Russia’s President Vladimir Putin has revoked his country’s ratification of the Comprehensive Nuclear Test Ban Treaty (CTBT), a move he says is designed to bring Moscow in line with the United States.
The new law to abandon the landmark agreement outlawing nuclear weapons tests was signed on Thursday, a week after Russia’s upper house Federation Council unanimously approved it.
The lower house State Duma had already passed the bill in an accelerated vote. With Putin’s signature, the legislation came into effect on Thursday.
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The 1996 treaty outlaws all nuclear explosions, including live tests of nuclear weapons, though it was never effective because some key countries did not ratify it.
Moscow on October 6 announced its intention to withdraw from the treaty to “mirror” the position of the US, which has signed, but not ratified the treaty.
US Secretary of State Antony Blinken said that Russia’s move “represents a significant step in the wrong direction, taking us further from, not closer to, entry into force. Russia’s action will only serve to set back confidence in the international arms control regime.”
“Russian officials say Russia’s planned move to withdraw its ratification does not mean that it will resume testing, and we urge Moscow to hold to those statements,” Blinken said.
In addition to the US, the CTBT has yet to be ratified by China, India, Pakistan, North Korea, Israel, Iran and Egypt.
Robert Floyd, the head of the Comprehensive Nuclear-Test-Ban-Treaty Organization, whose job is to promote recognition of the treaty and build up its verification regime to ensure no nuclear tests go undetected, condemned Russia’s step.
“Today’s decision by the Russian Federation to revoke its ratification of the Comprehensive Nuclear-Test-Ban Treaty is very disappointing and deeply regrettable,” Floyd, who had tried to lobby senior Russian officials to change their minds, wrote on X, formerly known as Twitter.
France, one of the treaty’s original signatories, said it “deplored” Russia’s decision to revoke the ratification.
“Russia’s decision compromises the work of making the treaty universal. We reaffirm the importance of the CTBT and its full implementation,” it said.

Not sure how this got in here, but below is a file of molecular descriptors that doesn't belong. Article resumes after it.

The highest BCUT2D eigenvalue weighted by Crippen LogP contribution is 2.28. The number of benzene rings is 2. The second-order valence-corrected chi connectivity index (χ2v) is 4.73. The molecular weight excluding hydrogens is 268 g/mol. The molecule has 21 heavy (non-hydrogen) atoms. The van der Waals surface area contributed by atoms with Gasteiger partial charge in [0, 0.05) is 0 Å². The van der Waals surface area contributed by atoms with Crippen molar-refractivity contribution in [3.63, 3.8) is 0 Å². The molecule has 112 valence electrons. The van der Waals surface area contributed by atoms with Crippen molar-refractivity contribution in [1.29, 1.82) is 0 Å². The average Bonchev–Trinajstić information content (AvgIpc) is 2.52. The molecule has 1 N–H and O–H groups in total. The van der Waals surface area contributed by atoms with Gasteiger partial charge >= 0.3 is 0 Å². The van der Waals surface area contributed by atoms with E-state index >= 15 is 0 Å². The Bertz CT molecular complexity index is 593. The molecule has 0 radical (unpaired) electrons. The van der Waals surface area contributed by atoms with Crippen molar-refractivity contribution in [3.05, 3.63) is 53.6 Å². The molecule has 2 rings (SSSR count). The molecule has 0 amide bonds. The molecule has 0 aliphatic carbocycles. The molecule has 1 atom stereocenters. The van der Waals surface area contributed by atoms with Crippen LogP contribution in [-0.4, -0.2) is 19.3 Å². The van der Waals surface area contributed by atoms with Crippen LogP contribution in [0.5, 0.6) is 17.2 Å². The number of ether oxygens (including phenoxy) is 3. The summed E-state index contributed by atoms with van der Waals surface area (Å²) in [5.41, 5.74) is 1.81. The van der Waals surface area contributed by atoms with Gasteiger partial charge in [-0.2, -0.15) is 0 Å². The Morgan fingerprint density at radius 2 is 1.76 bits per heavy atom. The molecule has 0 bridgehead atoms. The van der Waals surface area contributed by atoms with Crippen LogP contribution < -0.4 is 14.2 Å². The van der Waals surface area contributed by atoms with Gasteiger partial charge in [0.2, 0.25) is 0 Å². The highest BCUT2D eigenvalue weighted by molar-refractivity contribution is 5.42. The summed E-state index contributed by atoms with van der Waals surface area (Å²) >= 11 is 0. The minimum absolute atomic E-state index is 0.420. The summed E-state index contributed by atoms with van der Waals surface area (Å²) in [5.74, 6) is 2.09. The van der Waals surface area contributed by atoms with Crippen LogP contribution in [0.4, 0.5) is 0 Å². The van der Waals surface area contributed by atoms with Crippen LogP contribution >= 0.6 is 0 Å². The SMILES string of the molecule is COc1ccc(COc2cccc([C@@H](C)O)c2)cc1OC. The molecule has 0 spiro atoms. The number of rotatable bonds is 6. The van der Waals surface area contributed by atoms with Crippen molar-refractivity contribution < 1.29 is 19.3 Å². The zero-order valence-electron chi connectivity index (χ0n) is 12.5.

It is unclear whether the revocation will result in Russia resuming tests of nuclear weapons.
Putin said on October 5, “I hear calls to start testing nuclear weapons. I am not ready to say whether we really need to conduct tests or not.”
Deputy Foreign Minister Sergei Ryabkov said earlier this month that Moscow would continue to respect the ban and would resume nuclear tests only if the US does so.
“As our president said, we must be on alert, and if the United States moves towards the start of nuclear tests, we will have to respond here in the same way,” the official said.
Just hours after the upper house vote, Russia’s military conducted a “massive” retaliatory nuclear strike drill.
The exercise, which involved the test launch of missiles from a land-based silo, a nuclear submarine and a long-range bomber aircraft, was overseen by Putin.
The US has said previously that it was “disturbed” by Russia’s move to revoke the CTBT ratification.
“A move like this by any state party needlessly endangers the global norm against nuclear explosive testing,” the US Department of State said.
Russia should not be “wielding arms control and irresponsible nuclear rhetoric in a failing attempt to coerce other states”, the State Department added, appearing to suggest that the move was aimed at pressuring the US and other countries which are supporting Ukraine in its fight against Russian forces.
Since invading its neighbour, Putin has repeatedly invoked Russia’s nuclear doctrine.
With the abandonment of the CTBT, the last remaining bilateral nuclear weapons treaty between Washington and Moscow is New START, under which the two nations used to regularly inspect each other’s nuclear facilities and limit warheads.
Russia suspended the treaty in February. It is due to expire in early 2026.
Ryabkov said last week that the Kremlin had received informal proposals from the US to resume talks on issues of strategic stability and arms control “in isolation from everything that is happening”.
However, he said Moscow believes it is “simply impossible” to return to such dialogue without a change in the “deeply fundamental hostile course towards Russia on the part of the US”.